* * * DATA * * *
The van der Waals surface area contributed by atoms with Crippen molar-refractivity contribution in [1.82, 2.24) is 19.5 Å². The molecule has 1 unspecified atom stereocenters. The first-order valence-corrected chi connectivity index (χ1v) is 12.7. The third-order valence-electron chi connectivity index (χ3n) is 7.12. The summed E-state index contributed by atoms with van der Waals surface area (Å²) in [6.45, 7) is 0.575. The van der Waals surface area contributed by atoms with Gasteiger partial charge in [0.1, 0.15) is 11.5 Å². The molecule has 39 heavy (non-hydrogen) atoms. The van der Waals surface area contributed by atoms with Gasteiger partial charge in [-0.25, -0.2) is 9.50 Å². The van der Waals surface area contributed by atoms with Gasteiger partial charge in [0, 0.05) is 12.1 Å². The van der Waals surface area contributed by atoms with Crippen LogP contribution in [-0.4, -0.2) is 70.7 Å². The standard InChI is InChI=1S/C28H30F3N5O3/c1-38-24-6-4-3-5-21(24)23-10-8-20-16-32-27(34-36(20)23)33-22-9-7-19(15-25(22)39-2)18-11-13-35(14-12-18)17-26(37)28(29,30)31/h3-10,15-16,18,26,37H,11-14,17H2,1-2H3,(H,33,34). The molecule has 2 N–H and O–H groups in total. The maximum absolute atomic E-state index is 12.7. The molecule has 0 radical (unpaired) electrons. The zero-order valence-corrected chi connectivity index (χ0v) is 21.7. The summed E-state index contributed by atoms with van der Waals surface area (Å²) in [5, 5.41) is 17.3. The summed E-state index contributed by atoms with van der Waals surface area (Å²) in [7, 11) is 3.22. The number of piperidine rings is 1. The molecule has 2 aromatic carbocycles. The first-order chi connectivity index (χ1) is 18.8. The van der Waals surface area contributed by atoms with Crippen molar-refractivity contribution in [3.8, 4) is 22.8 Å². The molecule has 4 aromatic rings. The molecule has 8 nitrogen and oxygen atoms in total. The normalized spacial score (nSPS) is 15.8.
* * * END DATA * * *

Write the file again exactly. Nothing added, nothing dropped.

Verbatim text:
The van der Waals surface area contributed by atoms with Crippen molar-refractivity contribution in [1.82, 2.24) is 19.5 Å². The molecule has 1 unspecified atom stereocenters. The first-order valence-corrected chi connectivity index (χ1v) is 12.7. The third-order valence-electron chi connectivity index (χ3n) is 7.12. The summed E-state index contributed by atoms with van der Waals surface area (Å²) in [6.45, 7) is 0.575. The van der Waals surface area contributed by atoms with Gasteiger partial charge in [0.1, 0.15) is 11.5 Å². The molecule has 39 heavy (non-hydrogen) atoms. The van der Waals surface area contributed by atoms with Gasteiger partial charge in [-0.25, -0.2) is 9.50 Å². The van der Waals surface area contributed by atoms with Gasteiger partial charge in [0, 0.05) is 12.1 Å². The van der Waals surface area contributed by atoms with Crippen LogP contribution in [-0.4, -0.2) is 70.7 Å². The standard InChI is InChI=1S/C28H30F3N5O3/c1-38-24-6-4-3-5-21(24)23-10-8-20-16-32-27(34-36(20)23)33-22-9-7-19(15-25(22)39-2)18-11-13-35(14-12-18)17-26(37)28(29,30)31/h3-10,15-16,18,26,37H,11-14,17H2,1-2H3,(H,33,34). The molecule has 2 N–H and O–H groups in total. The maximum absolute atomic E-state index is 12.7. The molecule has 0 radical (unpaired) electrons. The zero-order valence-corrected chi connectivity index (χ0v) is 21.7. The summed E-state index contributed by atoms with van der Waals surface area (Å²) in [5, 5.41) is 17.3. The summed E-state index contributed by atoms with van der Waals surface area (Å²) in [7, 11) is 3.22. The number of piperidine rings is 1. The molecule has 2 aromatic carbocycles. The first-order chi connectivity index (χ1) is 18.8. The van der Waals surface area contributed by atoms with Crippen molar-refractivity contribution in [3.8, 4) is 22.8 Å². The molecule has 4 aromatic rings. The molecule has 8 nitrogen and oxygen atoms in total. The normalized spacial score (nSPS) is 15.8.